Monday, September 26

Vedic Astrology: Understanding and reading the basic of panchang!

What exactly is Panchang?

Panchang is the most traditional hindu calendar, which has a lot of significance in Vedic Astrology. On this Webcast, we’ll discuss the five elements of the Panchang and their significance in vedic Jiyotish.

The significance and meaning of Panchang

It is believed that the Indian Hindu calendar is being utilized in India for many thousands of years ago. The calendar, often referred to as the Panchang contains five fundamental components. While in recent times the gregorian calendar been more popular but the Panchang is not losing its significance and is utilized in modern days too. It is possible to utilize the today panchangam to choose a favourable date and time to complete important tasks.

The word Panchang refers to five different parts of the body. These five parts are Nakshatra, Tithi, Yog, Karan and Vaar. Panchang is used to adhere to Hindu rituals based on Vedic Astrology. It is impossible to determine the day of the year or Muhurat without the help of a Panchang. Muhrutha is judged to be to be good or bad based on Nakshatra, Tithi, Yog, Karan or Vaar.

The importance of Nakshatra in Panchang

Nakshatra is considered to be the first one, or a component of Panchang. In accordance with Indian Vedic astrology, there are 27 Nakshatras. In muhurtha astrology, the 28th Nakshatra is also considered, known as”the Abhijeet Nakshatra. Abhijeet Muhurtha is believed to be extremely fortunate for any significant work. Therefore, if you add Abhijeet in your calculation, the Nakshatra count is now 28.

Every Nakshatra is believed to be good or appropriate for a specific task. This includes weddings, moving into the new home, purchasing new vehicles, beginning with a new course, or setting the foundation for the building, etc. Every Nakshatra includes 13 degrees and 20 minutes in the 360-degree zodiac signs. It can be effective for about an entire day.

The importance of Tithi in Panchang

There are 16 Tithis. Purnima and Amavasya happen every month at least once. Other Tithis occur twice per month. They are : Pratipada, Dwitiya, Tritiya, Chaturthi, Panchami, Shashti, Saptami, Ashtami, Navami, Dashami, Ekadashi, Dwadashi, Trayodashi and Chaturdashi. Purnima is considered to be the fifteenth Tithi as well. Amavasya is considered to be the 30th Tithi.

Hindu month is divided into two sections on the basis of the waxing or the waning of the moons. The first one can be referred to as Shukla Paksha and the second portion is called Krishna Paksha. Shukla Paksha starts with Pratipada and is completed at the time of Chaturdashi. The 15th Tithi falls on Purnima.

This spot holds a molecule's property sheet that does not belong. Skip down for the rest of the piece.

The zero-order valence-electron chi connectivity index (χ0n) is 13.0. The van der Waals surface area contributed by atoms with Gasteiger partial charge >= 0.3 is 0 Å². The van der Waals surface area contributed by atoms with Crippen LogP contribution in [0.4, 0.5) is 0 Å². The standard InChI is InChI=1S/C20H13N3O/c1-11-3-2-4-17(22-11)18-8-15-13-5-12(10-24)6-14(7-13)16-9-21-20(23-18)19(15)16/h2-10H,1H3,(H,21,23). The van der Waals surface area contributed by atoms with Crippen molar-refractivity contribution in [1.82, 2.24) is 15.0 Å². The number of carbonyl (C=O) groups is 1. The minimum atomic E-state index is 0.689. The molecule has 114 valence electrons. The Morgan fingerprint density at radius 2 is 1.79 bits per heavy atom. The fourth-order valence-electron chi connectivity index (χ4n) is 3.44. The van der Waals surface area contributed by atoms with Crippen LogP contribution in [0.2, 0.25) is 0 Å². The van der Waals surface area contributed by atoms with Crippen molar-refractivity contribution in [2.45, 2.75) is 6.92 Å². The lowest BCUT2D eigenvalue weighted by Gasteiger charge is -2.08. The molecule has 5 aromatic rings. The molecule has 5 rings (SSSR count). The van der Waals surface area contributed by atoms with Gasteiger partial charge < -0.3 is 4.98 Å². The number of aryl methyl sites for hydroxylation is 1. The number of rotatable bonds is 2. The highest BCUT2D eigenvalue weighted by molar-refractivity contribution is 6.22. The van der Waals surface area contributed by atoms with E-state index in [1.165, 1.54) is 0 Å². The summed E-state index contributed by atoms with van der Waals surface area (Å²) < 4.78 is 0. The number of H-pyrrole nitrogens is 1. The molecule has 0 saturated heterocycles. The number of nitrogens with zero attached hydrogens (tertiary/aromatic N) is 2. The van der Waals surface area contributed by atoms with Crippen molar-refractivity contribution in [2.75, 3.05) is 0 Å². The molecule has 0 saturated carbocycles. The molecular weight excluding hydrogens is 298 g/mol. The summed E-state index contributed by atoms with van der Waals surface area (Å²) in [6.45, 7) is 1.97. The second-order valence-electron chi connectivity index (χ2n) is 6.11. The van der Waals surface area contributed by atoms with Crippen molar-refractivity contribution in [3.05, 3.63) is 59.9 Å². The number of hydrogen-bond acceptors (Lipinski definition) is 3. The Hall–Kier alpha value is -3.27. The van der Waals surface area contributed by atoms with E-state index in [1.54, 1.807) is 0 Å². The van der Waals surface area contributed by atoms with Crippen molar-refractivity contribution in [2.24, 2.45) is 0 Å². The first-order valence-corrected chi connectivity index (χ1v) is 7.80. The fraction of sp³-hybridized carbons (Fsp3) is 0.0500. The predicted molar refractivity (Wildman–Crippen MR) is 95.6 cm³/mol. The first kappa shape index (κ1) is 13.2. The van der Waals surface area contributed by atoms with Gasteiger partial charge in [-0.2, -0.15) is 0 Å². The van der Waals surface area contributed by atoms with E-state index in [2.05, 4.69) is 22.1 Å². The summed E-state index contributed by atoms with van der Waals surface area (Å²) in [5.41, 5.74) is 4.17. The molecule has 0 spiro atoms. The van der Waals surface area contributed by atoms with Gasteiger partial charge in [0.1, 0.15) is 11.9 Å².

Krishna Paksha commences on the morning of Poornima. The first tithi in this paksha is known as Pratipada and the final tithi is Chaturdashi. The following day is 30th Tithi that is also known as Amavasya. A hindu maas or month ends on Poornima.

The importance for Yog Panchang

Yog is the 3rd part in the Panchang. Every Yoga is beneficial for every day in the life of a person. The 27 Yogas include : Vishkumbh, Preeti, Ayushmaan Saubhagya Shobhan, Atigand, Sukarma, Dhriti, Shool, Gand, Vriddhi, Dhruv, Vyaghaat, Harshan, Vajra, Siddhi, Vyatipaat, Variyaan, Parigh, Shiv, Siddh, Sadhya, Shubh, Shukla, Brahma, Indra and Vaidhriti.

These Yogas are both auspicious and unlucky. Each Yoga reflects the luckiness or unluckiness of the Yog. Of the 27 Yogas 9 Yogas are not lucky.

Yog is calculated using the formula. Yog is calculated by with the help of celestial longitude(Bhogansha) of the Sun as well as the Moon.

The importance to Karan in Panchang

Karan can be described as the fourth component of Panchang. There are eleven Karans. There are four Karans are stationary and seven are moveable. Shakuni, Chatushpad, Naag and Kintughna are stationary, while Bav, Balav, Kaulav, Taitil, Gar, Vanij and Vishti are moveable. They are Karans are observed eight times within the lunar month in our Hindu calendar 2002 . Every day has two Karans that are known as”the Purvardha as well as the Uttarardha Karan.

The length of the Karan is half the length of the length of a Tithi. Shakuni, Chatushpad, Naag and Kimstughna are not a good sign for Karans. The Karans aren’t suitable for any work that is considered to be auspicious.

The importance of Vaar in Panchang

The fifth component of the Panchang is Vaar or weekdays. Vaar is the period between one sunrise and the next sunrise. There are seven Vaars, i.e, Ravivaar, Somvaar, Mangalvaar, Buddhvaar, Brihaspativaar, Shukravaar and Shanivaar. Mangalvaar as well as Shanivaar can be thought to be unlucky in any event that has a positive outcome. Ravivaar is considered to be a part of the favorable. Somvaar, Buddhvaar, Brihaspativaar and Shukravaar are believed to be good for lucky works.

 

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